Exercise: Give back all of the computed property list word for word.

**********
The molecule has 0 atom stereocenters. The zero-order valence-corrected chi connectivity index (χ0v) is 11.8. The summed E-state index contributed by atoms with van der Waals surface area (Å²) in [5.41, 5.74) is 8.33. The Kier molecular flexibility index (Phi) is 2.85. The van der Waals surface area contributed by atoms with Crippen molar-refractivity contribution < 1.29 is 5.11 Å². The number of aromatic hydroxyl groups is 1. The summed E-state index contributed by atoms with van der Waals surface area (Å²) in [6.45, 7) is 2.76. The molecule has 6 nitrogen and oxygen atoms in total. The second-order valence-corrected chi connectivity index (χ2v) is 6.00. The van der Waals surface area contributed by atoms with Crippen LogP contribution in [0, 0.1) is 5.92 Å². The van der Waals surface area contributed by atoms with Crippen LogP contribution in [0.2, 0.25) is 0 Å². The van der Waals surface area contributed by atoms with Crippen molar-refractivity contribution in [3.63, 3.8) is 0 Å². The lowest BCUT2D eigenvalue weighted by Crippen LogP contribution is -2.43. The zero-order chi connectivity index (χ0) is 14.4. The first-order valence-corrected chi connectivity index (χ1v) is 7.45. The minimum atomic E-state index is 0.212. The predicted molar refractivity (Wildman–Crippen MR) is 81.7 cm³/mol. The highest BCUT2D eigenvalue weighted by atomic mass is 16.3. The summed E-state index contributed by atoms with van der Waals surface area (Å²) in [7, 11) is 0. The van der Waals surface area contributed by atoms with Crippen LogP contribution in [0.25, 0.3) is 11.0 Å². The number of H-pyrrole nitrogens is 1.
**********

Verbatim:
The molecule has 0 atom stereocenters. The zero-order valence-corrected chi connectivity index (χ0v) is 11.8. The summed E-state index contributed by atoms with van der Waals surface area (Å²) in [5.41, 5.74) is 8.33. The Kier molecular flexibility index (Phi) is 2.85. The van der Waals surface area contributed by atoms with Crippen molar-refractivity contribution < 1.29 is 5.11 Å². The number of aromatic hydroxyl groups is 1. The summed E-state index contributed by atoms with van der Waals surface area (Å²) in [6.45, 7) is 2.76. The molecule has 6 nitrogen and oxygen atoms in total. The second-order valence-corrected chi connectivity index (χ2v) is 6.00. The van der Waals surface area contributed by atoms with Crippen LogP contribution in [0, 0.1) is 5.92 Å². The van der Waals surface area contributed by atoms with Crippen LogP contribution in [0.2, 0.25) is 0 Å². The van der Waals surface area contributed by atoms with Crippen molar-refractivity contribution in [3.63, 3.8) is 0 Å². The lowest BCUT2D eigenvalue weighted by Crippen LogP contribution is -2.43. The zero-order chi connectivity index (χ0) is 14.4. The first-order valence-corrected chi connectivity index (χ1v) is 7.45. The minimum atomic E-state index is 0.212. The predicted molar refractivity (Wildman–Crippen MR) is 81.7 cm³/mol. The highest BCUT2D eigenvalue weighted by atomic mass is 16.3. The summed E-state index contributed by atoms with van der Waals surface area (Å²) in [7, 11) is 0. The van der Waals surface area contributed by atoms with Crippen LogP contribution in [0.25, 0.3) is 11.0 Å². The number of H-pyrrole nitrogens is 1.